Former rugby league footballer and problem gambler Nathan Hindmarsh lent his weight to Clubs ACT's campaign to get on the front foot on problem gambling in Canberra, urging people to seek help when they need it.
Hindmarsh lost $200,000 on the pokies in NSW over about seven years before he finally asked for help, and he is now paid by Clubs NSW to spread the word about problem gambling, speaking regularly with school groups and others.
He says when he speaks to groups, teens as young as year 10 admit to gambling online.
On Tuesday, he was in Canberra, launching Clubs ACT's new branding for gambling contact officers in clubs.
Hindmarsh said he doesn't blame clubs or the gambling industry for his problem, and doesn't advocate for bans, instead spreading the message of gambling responsibly.
"The majority of people can gamble quite safely and quite socially. It's a small minority of people that have an issue," he said.
"I don't blame anyone for what I did, I don't blame the industry, I don't blame clubs. It was my decision as an adult to play the poker machines."
Hindmarsh has four boys of his own, and says he is bringing them up to "be careful".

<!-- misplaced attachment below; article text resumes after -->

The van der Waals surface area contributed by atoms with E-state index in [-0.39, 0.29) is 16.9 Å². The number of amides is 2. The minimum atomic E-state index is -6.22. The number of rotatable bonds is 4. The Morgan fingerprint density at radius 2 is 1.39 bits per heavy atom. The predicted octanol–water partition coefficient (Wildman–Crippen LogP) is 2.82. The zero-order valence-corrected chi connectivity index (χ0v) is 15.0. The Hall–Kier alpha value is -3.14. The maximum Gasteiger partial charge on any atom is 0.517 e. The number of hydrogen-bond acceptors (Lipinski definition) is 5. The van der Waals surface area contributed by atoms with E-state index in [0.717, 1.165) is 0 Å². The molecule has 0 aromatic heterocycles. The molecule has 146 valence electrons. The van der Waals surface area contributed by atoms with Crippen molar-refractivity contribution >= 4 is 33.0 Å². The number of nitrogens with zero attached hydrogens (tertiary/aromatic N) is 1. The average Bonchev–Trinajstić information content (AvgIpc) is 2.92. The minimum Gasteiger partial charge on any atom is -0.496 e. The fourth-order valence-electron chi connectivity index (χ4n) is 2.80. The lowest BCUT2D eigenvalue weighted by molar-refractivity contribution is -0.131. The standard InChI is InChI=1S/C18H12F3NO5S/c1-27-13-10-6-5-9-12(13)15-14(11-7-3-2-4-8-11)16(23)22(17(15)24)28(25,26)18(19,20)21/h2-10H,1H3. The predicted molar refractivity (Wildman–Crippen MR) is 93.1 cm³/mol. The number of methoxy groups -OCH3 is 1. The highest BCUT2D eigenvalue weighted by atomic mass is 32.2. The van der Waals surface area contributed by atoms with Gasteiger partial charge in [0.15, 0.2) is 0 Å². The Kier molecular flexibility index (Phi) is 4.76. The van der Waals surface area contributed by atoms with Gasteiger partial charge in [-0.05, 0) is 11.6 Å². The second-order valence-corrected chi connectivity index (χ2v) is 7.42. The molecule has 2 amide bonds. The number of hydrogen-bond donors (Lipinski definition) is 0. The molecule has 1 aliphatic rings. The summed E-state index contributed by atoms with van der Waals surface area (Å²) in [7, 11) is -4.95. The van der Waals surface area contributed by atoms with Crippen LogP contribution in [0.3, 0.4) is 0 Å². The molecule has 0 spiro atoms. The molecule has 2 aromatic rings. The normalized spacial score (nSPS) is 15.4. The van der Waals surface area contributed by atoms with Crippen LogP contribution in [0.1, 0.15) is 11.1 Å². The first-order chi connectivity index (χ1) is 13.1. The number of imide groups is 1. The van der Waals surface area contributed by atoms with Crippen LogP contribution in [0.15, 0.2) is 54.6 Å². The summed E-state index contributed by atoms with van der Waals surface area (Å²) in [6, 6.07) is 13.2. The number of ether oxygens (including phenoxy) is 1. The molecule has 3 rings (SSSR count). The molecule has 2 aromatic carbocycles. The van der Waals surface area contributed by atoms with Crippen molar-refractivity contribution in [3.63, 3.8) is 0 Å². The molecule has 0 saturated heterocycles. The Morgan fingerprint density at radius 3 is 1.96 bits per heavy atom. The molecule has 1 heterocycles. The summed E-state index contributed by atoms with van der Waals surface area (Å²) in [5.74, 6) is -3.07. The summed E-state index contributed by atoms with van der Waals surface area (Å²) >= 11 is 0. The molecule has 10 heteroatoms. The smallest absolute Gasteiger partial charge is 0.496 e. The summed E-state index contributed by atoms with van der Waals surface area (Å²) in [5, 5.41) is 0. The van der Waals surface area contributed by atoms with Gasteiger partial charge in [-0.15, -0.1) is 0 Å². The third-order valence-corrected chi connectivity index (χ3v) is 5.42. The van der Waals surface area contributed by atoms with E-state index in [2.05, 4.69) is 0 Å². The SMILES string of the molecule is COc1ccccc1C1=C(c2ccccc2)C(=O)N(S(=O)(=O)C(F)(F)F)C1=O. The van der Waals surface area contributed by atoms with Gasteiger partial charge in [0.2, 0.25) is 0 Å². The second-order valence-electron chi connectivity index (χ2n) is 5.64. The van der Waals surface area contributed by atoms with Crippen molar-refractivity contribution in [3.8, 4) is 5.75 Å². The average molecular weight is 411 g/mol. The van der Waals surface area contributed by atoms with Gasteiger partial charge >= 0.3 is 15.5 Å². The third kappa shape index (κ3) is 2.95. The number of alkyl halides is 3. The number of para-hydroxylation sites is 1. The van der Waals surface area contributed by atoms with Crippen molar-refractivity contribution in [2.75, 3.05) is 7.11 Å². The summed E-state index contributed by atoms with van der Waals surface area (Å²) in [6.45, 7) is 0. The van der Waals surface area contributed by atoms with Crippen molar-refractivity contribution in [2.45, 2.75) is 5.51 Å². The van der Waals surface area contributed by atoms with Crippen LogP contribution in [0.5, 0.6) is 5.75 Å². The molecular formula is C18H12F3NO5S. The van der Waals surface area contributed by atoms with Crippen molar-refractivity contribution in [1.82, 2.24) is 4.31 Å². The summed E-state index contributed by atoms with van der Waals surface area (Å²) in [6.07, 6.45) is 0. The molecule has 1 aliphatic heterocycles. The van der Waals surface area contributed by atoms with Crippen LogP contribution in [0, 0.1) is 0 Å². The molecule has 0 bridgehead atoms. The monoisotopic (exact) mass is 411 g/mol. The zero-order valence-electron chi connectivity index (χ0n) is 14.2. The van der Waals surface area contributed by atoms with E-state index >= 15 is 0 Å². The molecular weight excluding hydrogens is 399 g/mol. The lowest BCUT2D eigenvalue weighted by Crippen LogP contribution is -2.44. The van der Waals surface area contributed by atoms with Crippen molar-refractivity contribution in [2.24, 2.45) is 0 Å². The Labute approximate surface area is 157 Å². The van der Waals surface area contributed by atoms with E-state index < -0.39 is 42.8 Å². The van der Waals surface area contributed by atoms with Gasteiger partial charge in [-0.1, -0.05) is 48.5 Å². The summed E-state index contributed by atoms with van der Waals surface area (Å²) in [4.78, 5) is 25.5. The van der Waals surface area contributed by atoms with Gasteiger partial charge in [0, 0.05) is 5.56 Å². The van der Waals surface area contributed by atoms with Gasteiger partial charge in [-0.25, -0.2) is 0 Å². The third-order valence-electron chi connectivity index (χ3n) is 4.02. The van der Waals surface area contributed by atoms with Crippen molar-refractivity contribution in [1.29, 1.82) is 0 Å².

He began playing the pokies in the smallest of ways in 1998, when he went to the Paramatta Leagues Club for a meal and decided to put a few coins through a poker machine.
"I had a win and it went from there," he said, unsure what turned that moment into a problem that saw him lose as much as $3000 in a day - and at one point blowing a $10,000 win in just three days.
"I escaped when I sat down at them. I can't put a finger on exactly what it was," he says, with people ensnared for different reasons - the colours, sounds, thrill, escapism.
Clubs that belong to Clubs ACT will use badges to identify gambling contact officers, and will distribute pamphlets and coasters.
Hindmarsh says it will make a big difference, with officers more visible to patrons. No one intervened when he was gambling - he believes no-one knew other than his partner, who is now his wife - and Hindmarsh says he took a gambling helpline card home with him every night, but never had the courage to call. But if someone had intervened at some moments, he would have opened up.
"Its tricky one," he says. "Some days when I was on the machines if someone approached me I would have broken down and cried and said thanks very much for talking to me. Other times I would have said piss off and mind your own business."
Greens gambling spokesman Shane Rattenbury congratulated Clubs ACT on the move, saying it was good to see the group "finally contributing" to the harm minimisation debate.
"They say the first step is admitting you have a problem - and that's what we've seen from Clubs ACT today," he said.